In Olivier Assayas’ formidable film, PERSONAL SHOPPER, mourning becomes electric.
Genuinely eerie, PERSONAL SHOPPER is a ghost story but not in the contemporary chintzy, clutzy, gormless gory CGI scaremongering generic of hackneyed haunting.
No cheap thrills here, just a film with the gift of enigmatic clarity. There’s a piercing sadness and melancholy beauty in Olivier Assayas beautifully chilling essay on grief.
Kristen Stewart excels here, exquisitely transcending those vapid vampires that boosted her career. PERSONAL SHOPPER is not festooned with phantoms of fear, but rather, spectres of loss, mirroring the missing piece, the void left in the bereaved.
Stewart plays Maureen who works as a personal shopper for a filthy rich businesswoman based in Paris. Maureen’s twin brother has died and she hovers in France waiting for a sign that he has entered an afterlife.
Maureen is marooned in a twilight zone of the corporal and the spiritual, fervently wanting her fraternal faith in an afterlife proved.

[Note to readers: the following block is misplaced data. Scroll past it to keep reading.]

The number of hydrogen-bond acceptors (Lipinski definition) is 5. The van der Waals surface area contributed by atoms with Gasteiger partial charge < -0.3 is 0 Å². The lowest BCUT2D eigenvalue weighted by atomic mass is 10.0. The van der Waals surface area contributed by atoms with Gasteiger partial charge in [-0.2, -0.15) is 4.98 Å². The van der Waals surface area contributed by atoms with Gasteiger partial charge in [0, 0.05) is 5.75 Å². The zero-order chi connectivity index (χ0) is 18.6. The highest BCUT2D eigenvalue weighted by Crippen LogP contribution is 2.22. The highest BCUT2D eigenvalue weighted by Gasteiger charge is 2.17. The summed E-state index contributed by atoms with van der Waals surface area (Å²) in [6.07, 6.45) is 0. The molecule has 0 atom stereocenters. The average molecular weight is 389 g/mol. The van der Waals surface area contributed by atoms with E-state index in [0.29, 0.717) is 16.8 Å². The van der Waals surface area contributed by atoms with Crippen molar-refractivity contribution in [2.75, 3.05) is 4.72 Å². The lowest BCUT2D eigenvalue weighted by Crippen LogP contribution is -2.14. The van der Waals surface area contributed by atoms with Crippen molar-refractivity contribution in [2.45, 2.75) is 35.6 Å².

Assayas uses old fashioned atmosphere to build up a sublimely unsettling film. Audio cues are just as important as the visual. Wrapping on doors and windows create apparition of wraiths in one’s imagination, the whistling wind, creaking floorboards, fuelling the unseen.
As the film generates tension with this utterly uncanny atmosphere, Maureen begins to get text messages from an unknown caller who seems to know a lot about her and suggests a meeting.
And then there’s a murder.
From spooky country estates to Maureen scootering around Paris streets, and a visit to London at the behest of her employer, PERSONAL SHOPPER is always stupendously, visually arresting.
Like the early 20th century artist, Hilma af Klint who is invoked in the film, Assayas seems to be trying to grasp undiscovered dimensions beyond tangible reality. Along with other pioneers of abstraction, Klint shared a fascination for the occult and the spiritual dimensions of art, all of which is manifested and mirrored in Assayas’ powerful and enigmatic compositions.
Assayas also essays fellow film-makers, most obviously Hitchcock, in open and original homage.
Ethereal, mesmerising, hauntingly good and personally shocking, say yes to Olivier Assayas and put PERSONAL SHOPPER on your must see shopping list.